When you return
Reverse culture shock
Some students find that they need a period of adjustment when returning back to their home country. Some experience difficulties readjusting to what were once familiar surrounding and relationships. You may have an idealised view of home because you have missed it and are looking forward to going back. You may also have the idea that nothing will have changed whilst you have been away i.e. an expectiation of total familiarity. Returning home may fall short of your expectations.
How will this affect me?
It affects everyone differently depending on how familiar you were with your home country before you went, how long you have been away etc. Difficulties with readjustment will vary widely from student to student. Some may not have any difficulties at all and this may very much depend upon how integrated you have become in your host country.
Feelings you may experience:
Many students feel that they have become much more independent and have had a great deal more privacy whilst abroad and are scared that they will lose this when they return home. Your family and friends may expect you to be the same as when you left but you may feel like a different person due to your experiences. Your family and friends may have changed while you have been away. Feelings that you may experience are:
- Feelings of alienationFrustration
- A sense that there is a lack of interest from family and friends
- Inconsistency between expectations and reality
- Stages of reverse culture shock
- Disengagement - begins before you leave.
- Saying goodbye to all your new friends and you begin to feel sad and reluctant to leave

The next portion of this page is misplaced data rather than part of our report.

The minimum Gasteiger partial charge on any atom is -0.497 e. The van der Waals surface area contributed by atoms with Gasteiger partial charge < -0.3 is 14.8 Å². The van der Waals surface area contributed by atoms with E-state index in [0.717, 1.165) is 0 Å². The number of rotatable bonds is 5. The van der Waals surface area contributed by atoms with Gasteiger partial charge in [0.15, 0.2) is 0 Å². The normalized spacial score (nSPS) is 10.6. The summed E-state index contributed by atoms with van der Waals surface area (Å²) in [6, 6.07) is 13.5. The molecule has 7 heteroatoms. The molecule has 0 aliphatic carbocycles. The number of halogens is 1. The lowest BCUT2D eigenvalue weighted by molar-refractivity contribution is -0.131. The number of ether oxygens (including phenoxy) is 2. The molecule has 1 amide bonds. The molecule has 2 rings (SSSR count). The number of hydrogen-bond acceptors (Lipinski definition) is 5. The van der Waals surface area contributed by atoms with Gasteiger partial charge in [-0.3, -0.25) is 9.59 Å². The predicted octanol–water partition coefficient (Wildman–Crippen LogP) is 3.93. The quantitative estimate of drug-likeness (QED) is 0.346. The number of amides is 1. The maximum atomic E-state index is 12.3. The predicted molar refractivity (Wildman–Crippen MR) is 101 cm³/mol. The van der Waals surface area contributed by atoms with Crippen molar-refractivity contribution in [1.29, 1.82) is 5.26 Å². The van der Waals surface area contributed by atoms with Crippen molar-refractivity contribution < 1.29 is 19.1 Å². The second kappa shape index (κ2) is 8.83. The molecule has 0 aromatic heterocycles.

- Initial euphoria - you start to feel excited about returning home. You are happy to see family and friends and they are happy to see you
- Irritability and hostility - people start to not be as interested as you thought they would be about your study abroad stories. You may experience feelings of alienation, loneliness, disorientation, depression and feeling like a stranger
- Readjustment and adaption - things will gradually start to feel more normal and you may start to fall back in to some old routines. You will start to incorporate the positives from your study abroad country with the positives from your life at home.
So how can I prepare for it and help myself?
You have already started, by being aware that reverse culture shock exists and then accepting that this is perfectly normal! You can also:
Make sure you keep in contact with friends made whilst abroadDiscuss other students experience of returning homeStay in contact with friends and family at homeRead magazines and newspapers from homWhat now?
So now that you are aware of reverse culture shock, the important thing to do is not worry about it! Concentrate on enjoying the positive aspect of being back at home and give yourself time to adjust.
You may wish to keep the study abroad experience alive by joining the Erasmus or International Societies here at Exeter.
If you have any questions or concerns please do not hesitate to contact the outbound team.